Us : Area Students Earn Black Belts, Learn Life Lessons From Karate

Area students earn black belts, learn life lessons from karateWhen she was a child growing up in Japan, Susan Snyder walked past karate dojos and glanced at the students in class through the open windows.
Years later, when her son, Samuel, was born, she thought it would be a good sport for him to try.

“I was just impressed with the sense of presence that I see in the martial arts,” Susan said. “There’s a sense of presence in a room. I’m impressed by that. In some ways, I’m awed by it. Not cocky, not heavy-handed, just confident. That’s what I wanted for my son, to go through life and walk into a room and be confident there.”
Samuel, who turned 12 on Saturday, started practicing karate when he was 4 years old, and his sister, Abigail, now 16, followed a year later. Susan called around area dojos until settling on Georgia Karate Academy in Watkinsville.
In July, Samuel earned a first-degree junior black belt. In the last 30 years, only 15 11-year-olds have earned first degree black belts from the American JKA Karate Association International. Abigail also earned a first-degree junior black belt. Oconee resident Zack McGee earned a second-degree junior black belt.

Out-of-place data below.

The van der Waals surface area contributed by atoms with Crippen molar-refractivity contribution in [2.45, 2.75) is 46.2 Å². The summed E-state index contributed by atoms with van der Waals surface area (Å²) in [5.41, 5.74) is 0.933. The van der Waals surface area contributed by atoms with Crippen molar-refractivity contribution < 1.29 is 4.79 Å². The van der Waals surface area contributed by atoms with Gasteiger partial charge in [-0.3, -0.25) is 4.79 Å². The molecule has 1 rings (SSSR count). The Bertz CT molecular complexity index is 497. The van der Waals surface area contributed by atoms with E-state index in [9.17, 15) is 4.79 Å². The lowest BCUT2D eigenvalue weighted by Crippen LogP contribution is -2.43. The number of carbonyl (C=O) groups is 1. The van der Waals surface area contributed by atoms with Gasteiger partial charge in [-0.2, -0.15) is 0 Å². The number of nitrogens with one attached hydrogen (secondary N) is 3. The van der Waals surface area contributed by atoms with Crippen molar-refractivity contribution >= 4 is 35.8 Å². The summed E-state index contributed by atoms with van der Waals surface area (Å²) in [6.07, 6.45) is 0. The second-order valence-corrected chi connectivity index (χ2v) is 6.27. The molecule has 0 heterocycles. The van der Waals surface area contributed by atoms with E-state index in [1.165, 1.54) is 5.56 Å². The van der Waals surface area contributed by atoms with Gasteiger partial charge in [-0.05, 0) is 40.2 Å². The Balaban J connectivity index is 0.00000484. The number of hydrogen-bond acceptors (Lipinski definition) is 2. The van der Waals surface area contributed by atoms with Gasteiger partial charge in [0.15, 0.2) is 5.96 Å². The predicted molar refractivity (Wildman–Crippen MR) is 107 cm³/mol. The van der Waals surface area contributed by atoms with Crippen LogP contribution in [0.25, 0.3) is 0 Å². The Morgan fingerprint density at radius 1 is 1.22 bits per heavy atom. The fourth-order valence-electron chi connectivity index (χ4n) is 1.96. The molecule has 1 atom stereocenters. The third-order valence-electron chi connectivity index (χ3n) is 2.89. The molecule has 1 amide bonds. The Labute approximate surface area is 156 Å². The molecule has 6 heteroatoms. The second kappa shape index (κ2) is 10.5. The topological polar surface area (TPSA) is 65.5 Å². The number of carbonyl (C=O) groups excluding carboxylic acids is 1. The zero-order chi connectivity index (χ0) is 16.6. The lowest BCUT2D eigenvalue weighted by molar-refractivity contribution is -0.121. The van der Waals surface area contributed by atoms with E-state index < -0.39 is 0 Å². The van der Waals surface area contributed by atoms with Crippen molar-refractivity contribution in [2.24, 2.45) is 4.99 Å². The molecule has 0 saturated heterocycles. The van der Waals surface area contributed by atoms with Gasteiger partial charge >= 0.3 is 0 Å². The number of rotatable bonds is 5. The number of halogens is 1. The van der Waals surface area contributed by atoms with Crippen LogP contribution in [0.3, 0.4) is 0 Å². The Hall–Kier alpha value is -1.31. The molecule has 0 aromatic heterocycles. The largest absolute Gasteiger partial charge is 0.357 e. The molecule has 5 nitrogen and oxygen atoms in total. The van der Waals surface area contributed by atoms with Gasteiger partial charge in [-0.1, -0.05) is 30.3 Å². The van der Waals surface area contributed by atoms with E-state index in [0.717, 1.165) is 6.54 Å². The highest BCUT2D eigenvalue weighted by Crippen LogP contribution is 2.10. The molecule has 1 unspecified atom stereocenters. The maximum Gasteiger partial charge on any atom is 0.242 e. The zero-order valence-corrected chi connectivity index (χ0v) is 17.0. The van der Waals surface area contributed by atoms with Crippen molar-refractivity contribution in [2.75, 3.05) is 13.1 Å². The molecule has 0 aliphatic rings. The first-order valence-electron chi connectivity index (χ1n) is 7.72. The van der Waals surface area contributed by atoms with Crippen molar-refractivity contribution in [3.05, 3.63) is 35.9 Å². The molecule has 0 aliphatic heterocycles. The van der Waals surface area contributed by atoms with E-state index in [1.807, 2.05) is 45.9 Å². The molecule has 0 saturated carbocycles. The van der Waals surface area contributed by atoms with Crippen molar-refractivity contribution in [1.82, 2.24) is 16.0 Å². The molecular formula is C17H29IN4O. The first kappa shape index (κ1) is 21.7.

Sensei David Gomez, a fifth-degree black belt, teaches most of the classes at Georgia Karate Association, which emphasizes budo (which Gomez equates to courtesy, etiquette and sportsmanship), physical education, sport and general education.
“It is a package deal,” Gomez said. “Anybody can be taught how to fight, but knowing how to use what you have in a way to better yourself and others, that’s the emphasis of martial arts.”
Samuel and his counterparts proved that last month. There’s no specific timeline for how quickly students progress through the ranks, although you must be 18 or older to be a third-degree black belt or above.
“He was able to do it so young because he stayed at it consistently for those eight years and that made it a huge difference,” Gomez said. “There are a lot of kids that have done it for eight years like him and are not even halfway up the ladder.”
And in Shotokan karate, the sensei determines if and when a student is ready to test for a belt.
“He has worked hard and there have been difficult moments along the way,” Susan said. “There was a long wait between some of the belts.”
Said Samuel: “It takes a long time. One of our association’s rules is that they don’t just give away the belt. You have to earn them.”
And once they’ve earned them, they pass their knowledge along to other students. Samuel, who also plays soccer and runs cross country at Westminster Christian, often trains with teenagers.
“It’s an encouragement for the kids to see, wow, he started off just like we did,” Gomez said. “... It’s a good thing for the other students and that’s the thing about the martial arts. As you advance and you get better, it’s your responsibility now to start imparting to the younger ones.”
As Susan sees her children move through the ranks, she’s seen them grow in confidence, and in ability to take instruction and coaching.